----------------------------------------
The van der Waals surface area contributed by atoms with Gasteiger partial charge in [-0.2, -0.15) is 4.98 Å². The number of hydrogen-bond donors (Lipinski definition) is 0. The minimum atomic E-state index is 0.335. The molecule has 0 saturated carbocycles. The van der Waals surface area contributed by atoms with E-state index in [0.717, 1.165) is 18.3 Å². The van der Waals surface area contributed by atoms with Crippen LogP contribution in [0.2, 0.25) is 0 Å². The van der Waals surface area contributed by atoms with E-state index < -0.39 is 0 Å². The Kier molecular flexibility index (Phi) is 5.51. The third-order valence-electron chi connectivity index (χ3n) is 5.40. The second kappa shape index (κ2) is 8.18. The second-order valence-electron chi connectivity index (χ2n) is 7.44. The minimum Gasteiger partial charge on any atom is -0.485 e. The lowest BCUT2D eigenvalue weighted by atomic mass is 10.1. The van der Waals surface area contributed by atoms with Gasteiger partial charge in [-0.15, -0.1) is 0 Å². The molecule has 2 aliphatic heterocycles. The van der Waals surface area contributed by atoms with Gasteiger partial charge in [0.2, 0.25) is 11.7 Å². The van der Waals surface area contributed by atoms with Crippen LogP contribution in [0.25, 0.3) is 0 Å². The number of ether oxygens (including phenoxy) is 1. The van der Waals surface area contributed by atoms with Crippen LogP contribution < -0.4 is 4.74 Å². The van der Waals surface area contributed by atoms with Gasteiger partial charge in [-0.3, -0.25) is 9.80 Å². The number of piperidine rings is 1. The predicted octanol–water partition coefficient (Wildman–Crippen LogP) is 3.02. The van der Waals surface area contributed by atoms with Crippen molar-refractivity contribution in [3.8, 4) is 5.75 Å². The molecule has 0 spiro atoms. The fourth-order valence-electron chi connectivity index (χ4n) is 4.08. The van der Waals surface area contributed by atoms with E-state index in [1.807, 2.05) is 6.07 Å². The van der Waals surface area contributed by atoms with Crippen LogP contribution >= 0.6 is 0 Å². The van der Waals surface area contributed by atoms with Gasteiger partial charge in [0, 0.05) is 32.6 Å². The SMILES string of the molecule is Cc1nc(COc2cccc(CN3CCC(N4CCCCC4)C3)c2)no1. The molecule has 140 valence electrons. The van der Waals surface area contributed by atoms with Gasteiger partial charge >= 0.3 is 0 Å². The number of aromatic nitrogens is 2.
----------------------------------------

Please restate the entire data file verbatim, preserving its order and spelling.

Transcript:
The van der Waals surface area contributed by atoms with Gasteiger partial charge in [-0.2, -0.15) is 4.98 Å². The number of hydrogen-bond donors (Lipinski definition) is 0. The minimum atomic E-state index is 0.335. The molecule has 0 saturated carbocycles. The van der Waals surface area contributed by atoms with E-state index in [0.717, 1.165) is 18.3 Å². The van der Waals surface area contributed by atoms with Crippen LogP contribution in [0.2, 0.25) is 0 Å². The van der Waals surface area contributed by atoms with E-state index < -0.39 is 0 Å². The Kier molecular flexibility index (Phi) is 5.51. The third-order valence-electron chi connectivity index (χ3n) is 5.40. The second kappa shape index (κ2) is 8.18. The second-order valence-electron chi connectivity index (χ2n) is 7.44. The minimum Gasteiger partial charge on any atom is -0.485 e. The lowest BCUT2D eigenvalue weighted by atomic mass is 10.1. The van der Waals surface area contributed by atoms with Gasteiger partial charge in [-0.15, -0.1) is 0 Å². The molecule has 2 aliphatic heterocycles. The van der Waals surface area contributed by atoms with Gasteiger partial charge in [0.2, 0.25) is 11.7 Å². The van der Waals surface area contributed by atoms with Crippen LogP contribution in [0.25, 0.3) is 0 Å². The number of ether oxygens (including phenoxy) is 1. The van der Waals surface area contributed by atoms with Crippen LogP contribution < -0.4 is 4.74 Å². The van der Waals surface area contributed by atoms with Gasteiger partial charge in [-0.3, -0.25) is 9.80 Å². The number of piperidine rings is 1. The predicted octanol–water partition coefficient (Wildman–Crippen LogP) is 3.02. The van der Waals surface area contributed by atoms with Crippen molar-refractivity contribution in [3.8, 4) is 5.75 Å². The molecule has 0 spiro atoms. The fourth-order valence-electron chi connectivity index (χ4n) is 4.08. The van der Waals surface area contributed by atoms with E-state index in [1.807, 2.05) is 6.07 Å². The van der Waals surface area contributed by atoms with Crippen LogP contribution >= 0.6 is 0 Å². The van der Waals surface area contributed by atoms with Gasteiger partial charge in [0, 0.05) is 32.6 Å². The SMILES string of the molecule is Cc1nc(COc2cccc(CN3CCC(N4CCCCC4)C3)c2)no1. The molecule has 140 valence electrons. The van der Waals surface area contributed by atoms with Gasteiger partial charge >= 0.3 is 0 Å². The number of aromatic nitrogens is 2.